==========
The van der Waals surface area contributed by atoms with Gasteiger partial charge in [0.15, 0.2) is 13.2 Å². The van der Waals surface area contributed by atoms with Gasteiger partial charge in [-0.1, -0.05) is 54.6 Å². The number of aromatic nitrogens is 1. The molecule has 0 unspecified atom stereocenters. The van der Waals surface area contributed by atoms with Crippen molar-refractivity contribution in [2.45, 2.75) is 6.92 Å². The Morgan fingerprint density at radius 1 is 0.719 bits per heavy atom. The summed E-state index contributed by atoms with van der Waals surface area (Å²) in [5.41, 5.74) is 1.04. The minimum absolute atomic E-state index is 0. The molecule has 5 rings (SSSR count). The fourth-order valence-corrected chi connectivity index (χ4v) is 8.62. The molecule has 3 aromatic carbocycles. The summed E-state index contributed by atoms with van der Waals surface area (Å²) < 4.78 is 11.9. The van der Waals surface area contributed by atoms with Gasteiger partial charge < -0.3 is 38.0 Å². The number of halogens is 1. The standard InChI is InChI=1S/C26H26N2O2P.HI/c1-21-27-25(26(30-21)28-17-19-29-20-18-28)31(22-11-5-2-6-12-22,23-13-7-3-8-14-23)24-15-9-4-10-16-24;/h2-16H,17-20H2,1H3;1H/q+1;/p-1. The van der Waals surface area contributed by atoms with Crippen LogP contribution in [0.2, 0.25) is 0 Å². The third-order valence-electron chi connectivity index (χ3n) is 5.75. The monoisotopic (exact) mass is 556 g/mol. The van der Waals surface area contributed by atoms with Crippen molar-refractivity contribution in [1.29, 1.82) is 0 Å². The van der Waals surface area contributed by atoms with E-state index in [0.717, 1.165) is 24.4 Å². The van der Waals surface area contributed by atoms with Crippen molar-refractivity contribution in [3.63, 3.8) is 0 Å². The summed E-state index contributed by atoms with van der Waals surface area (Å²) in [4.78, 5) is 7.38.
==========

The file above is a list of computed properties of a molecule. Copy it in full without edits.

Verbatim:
The van der Waals surface area contributed by atoms with Gasteiger partial charge in [0.15, 0.2) is 13.2 Å². The van der Waals surface area contributed by atoms with Gasteiger partial charge in [-0.1, -0.05) is 54.6 Å². The number of aromatic nitrogens is 1. The molecule has 0 unspecified atom stereocenters. The van der Waals surface area contributed by atoms with Crippen molar-refractivity contribution in [2.45, 2.75) is 6.92 Å². The Morgan fingerprint density at radius 1 is 0.719 bits per heavy atom. The summed E-state index contributed by atoms with van der Waals surface area (Å²) in [5.41, 5.74) is 1.04. The minimum absolute atomic E-state index is 0. The molecule has 5 rings (SSSR count). The fourth-order valence-corrected chi connectivity index (χ4v) is 8.62. The molecule has 3 aromatic carbocycles. The summed E-state index contributed by atoms with van der Waals surface area (Å²) < 4.78 is 11.9. The van der Waals surface area contributed by atoms with Gasteiger partial charge < -0.3 is 38.0 Å². The number of halogens is 1. The standard InChI is InChI=1S/C26H26N2O2P.HI/c1-21-27-25(26(30-21)28-17-19-29-20-18-28)31(22-11-5-2-6-12-22,23-13-7-3-8-14-23)24-15-9-4-10-16-24;/h2-16H,17-20H2,1H3;1H/q+1;/p-1. The van der Waals surface area contributed by atoms with Crippen LogP contribution in [0.2, 0.25) is 0 Å². The third-order valence-electron chi connectivity index (χ3n) is 5.75. The monoisotopic (exact) mass is 556 g/mol. The van der Waals surface area contributed by atoms with Crippen molar-refractivity contribution in [1.29, 1.82) is 0 Å². The van der Waals surface area contributed by atoms with E-state index in [0.717, 1.165) is 24.4 Å². The van der Waals surface area contributed by atoms with Crippen molar-refractivity contribution in [3.63, 3.8) is 0 Å². The summed E-state index contributed by atoms with van der Waals surface area (Å²) in [4.78, 5) is 7.38.